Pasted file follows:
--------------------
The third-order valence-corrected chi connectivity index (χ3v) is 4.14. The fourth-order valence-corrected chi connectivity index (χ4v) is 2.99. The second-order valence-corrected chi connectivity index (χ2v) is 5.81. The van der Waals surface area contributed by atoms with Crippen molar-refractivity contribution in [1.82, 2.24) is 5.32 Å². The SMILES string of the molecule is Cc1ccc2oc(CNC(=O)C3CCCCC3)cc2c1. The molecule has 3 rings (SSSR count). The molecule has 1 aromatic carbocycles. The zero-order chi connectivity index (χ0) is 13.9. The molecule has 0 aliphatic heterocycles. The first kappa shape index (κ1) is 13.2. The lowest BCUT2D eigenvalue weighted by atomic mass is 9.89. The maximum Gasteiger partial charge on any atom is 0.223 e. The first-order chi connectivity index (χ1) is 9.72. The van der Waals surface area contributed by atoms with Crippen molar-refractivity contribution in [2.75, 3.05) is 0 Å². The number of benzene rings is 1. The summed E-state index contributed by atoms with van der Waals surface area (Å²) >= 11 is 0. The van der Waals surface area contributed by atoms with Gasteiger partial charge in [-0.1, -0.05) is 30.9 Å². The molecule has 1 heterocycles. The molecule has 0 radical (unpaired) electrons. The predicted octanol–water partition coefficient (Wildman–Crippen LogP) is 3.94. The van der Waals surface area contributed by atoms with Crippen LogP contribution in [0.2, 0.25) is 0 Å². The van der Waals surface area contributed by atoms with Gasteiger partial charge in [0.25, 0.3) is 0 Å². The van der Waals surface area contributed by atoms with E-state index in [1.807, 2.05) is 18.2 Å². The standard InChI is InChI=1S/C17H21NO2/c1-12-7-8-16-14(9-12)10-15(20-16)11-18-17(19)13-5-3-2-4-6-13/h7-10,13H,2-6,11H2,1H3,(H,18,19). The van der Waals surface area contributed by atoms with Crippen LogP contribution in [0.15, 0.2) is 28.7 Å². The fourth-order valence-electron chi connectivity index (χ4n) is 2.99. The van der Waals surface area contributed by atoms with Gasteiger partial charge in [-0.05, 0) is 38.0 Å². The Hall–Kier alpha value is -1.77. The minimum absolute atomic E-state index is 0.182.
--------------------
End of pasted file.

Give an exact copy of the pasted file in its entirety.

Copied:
The third-order valence-corrected chi connectivity index (χ3v) is 4.14. The fourth-order valence-corrected chi connectivity index (χ4v) is 2.99. The second-order valence-corrected chi connectivity index (χ2v) is 5.81. The van der Waals surface area contributed by atoms with Crippen molar-refractivity contribution in [1.82, 2.24) is 5.32 Å². The SMILES string of the molecule is Cc1ccc2oc(CNC(=O)C3CCCCC3)cc2c1. The molecule has 3 rings (SSSR count). The molecule has 1 aromatic carbocycles. The zero-order chi connectivity index (χ0) is 13.9. The molecule has 0 aliphatic heterocycles. The first kappa shape index (κ1) is 13.2. The lowest BCUT2D eigenvalue weighted by atomic mass is 9.89. The maximum Gasteiger partial charge on any atom is 0.223 e. The first-order chi connectivity index (χ1) is 9.72. The van der Waals surface area contributed by atoms with Crippen molar-refractivity contribution in [2.75, 3.05) is 0 Å². The number of benzene rings is 1. The summed E-state index contributed by atoms with van der Waals surface area (Å²) >= 11 is 0. The van der Waals surface area contributed by atoms with Gasteiger partial charge in [-0.1, -0.05) is 30.9 Å². The molecule has 1 heterocycles. The molecule has 0 radical (unpaired) electrons. The predicted octanol–water partition coefficient (Wildman–Crippen LogP) is 3.94. The van der Waals surface area contributed by atoms with Crippen LogP contribution in [0.2, 0.25) is 0 Å². The van der Waals surface area contributed by atoms with Gasteiger partial charge in [0.25, 0.3) is 0 Å². The van der Waals surface area contributed by atoms with E-state index in [1.807, 2.05) is 18.2 Å². The standard InChI is InChI=1S/C17H21NO2/c1-12-7-8-16-14(9-12)10-15(20-16)11-18-17(19)13-5-3-2-4-6-13/h7-10,13H,2-6,11H2,1H3,(H,18,19). The van der Waals surface area contributed by atoms with Crippen LogP contribution in [0.15, 0.2) is 28.7 Å². The fourth-order valence-electron chi connectivity index (χ4n) is 2.99. The van der Waals surface area contributed by atoms with Gasteiger partial charge in [-0.05, 0) is 38.0 Å². The Hall–Kier alpha value is -1.77. The minimum absolute atomic E-state index is 0.182.